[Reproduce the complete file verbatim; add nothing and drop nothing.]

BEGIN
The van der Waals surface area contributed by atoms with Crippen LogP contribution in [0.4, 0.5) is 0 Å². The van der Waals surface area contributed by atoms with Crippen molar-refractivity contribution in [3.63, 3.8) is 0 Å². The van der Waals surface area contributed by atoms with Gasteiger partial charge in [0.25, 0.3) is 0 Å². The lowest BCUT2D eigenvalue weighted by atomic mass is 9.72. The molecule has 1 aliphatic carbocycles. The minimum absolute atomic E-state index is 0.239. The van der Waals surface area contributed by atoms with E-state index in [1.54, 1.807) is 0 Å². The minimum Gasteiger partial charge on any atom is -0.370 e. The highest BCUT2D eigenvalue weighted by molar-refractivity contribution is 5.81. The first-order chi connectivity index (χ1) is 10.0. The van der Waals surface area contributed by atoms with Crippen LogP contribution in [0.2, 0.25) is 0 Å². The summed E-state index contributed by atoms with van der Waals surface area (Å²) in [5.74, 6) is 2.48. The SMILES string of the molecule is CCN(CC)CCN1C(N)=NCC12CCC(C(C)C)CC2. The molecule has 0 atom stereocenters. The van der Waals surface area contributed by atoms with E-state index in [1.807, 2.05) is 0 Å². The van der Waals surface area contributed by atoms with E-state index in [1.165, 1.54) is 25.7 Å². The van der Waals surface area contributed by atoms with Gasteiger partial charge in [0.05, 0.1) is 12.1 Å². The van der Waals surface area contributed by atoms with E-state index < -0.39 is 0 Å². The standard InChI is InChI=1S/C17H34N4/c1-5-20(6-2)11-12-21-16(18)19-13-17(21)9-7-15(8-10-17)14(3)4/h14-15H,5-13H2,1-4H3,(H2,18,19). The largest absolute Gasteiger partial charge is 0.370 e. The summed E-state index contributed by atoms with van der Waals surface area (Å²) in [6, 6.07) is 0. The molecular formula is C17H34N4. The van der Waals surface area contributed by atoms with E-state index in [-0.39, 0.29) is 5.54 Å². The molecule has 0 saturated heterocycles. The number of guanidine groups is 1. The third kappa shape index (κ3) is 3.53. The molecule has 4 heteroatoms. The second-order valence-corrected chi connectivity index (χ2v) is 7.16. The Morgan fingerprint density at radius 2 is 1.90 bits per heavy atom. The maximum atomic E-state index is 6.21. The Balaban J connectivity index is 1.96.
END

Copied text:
The van der Waals surface area contributed by atoms with Crippen LogP contribution in [0.4, 0.5) is 0 Å². The van der Waals surface area contributed by atoms with Crippen molar-refractivity contribution in [3.63, 3.8) is 0 Å². The van der Waals surface area contributed by atoms with Gasteiger partial charge in [0.25, 0.3) is 0 Å². The lowest BCUT2D eigenvalue weighted by atomic mass is 9.72. The molecule has 1 aliphatic carbocycles. The minimum absolute atomic E-state index is 0.239. The van der Waals surface area contributed by atoms with E-state index in [1.54, 1.807) is 0 Å². The minimum Gasteiger partial charge on any atom is -0.370 e. The highest BCUT2D eigenvalue weighted by molar-refractivity contribution is 5.81. The first-order chi connectivity index (χ1) is 10.0. The van der Waals surface area contributed by atoms with Crippen LogP contribution in [0.2, 0.25) is 0 Å². The summed E-state index contributed by atoms with van der Waals surface area (Å²) in [5.74, 6) is 2.48. The SMILES string of the molecule is CCN(CC)CCN1C(N)=NCC12CCC(C(C)C)CC2. The molecule has 0 atom stereocenters. The van der Waals surface area contributed by atoms with E-state index in [1.807, 2.05) is 0 Å². The van der Waals surface area contributed by atoms with E-state index in [1.165, 1.54) is 25.7 Å². The van der Waals surface area contributed by atoms with Gasteiger partial charge in [0.05, 0.1) is 12.1 Å². The van der Waals surface area contributed by atoms with E-state index < -0.39 is 0 Å². The standard InChI is InChI=1S/C17H34N4/c1-5-20(6-2)11-12-21-16(18)19-13-17(21)9-7-15(8-10-17)14(3)4/h14-15H,5-13H2,1-4H3,(H2,18,19). The largest absolute Gasteiger partial charge is 0.370 e. The summed E-state index contributed by atoms with van der Waals surface area (Å²) in [6, 6.07) is 0. The molecular formula is C17H34N4. The van der Waals surface area contributed by atoms with E-state index in [-0.39, 0.29) is 5.54 Å². The molecule has 0 saturated heterocycles. The number of guanidine groups is 1. The third kappa shape index (κ3) is 3.53. The molecule has 4 heteroatoms. The second-order valence-corrected chi connectivity index (χ2v) is 7.16. The Morgan fingerprint density at radius 2 is 1.90 bits per heavy atom. The maximum atomic E-state index is 6.21. The Balaban J connectivity index is 1.96.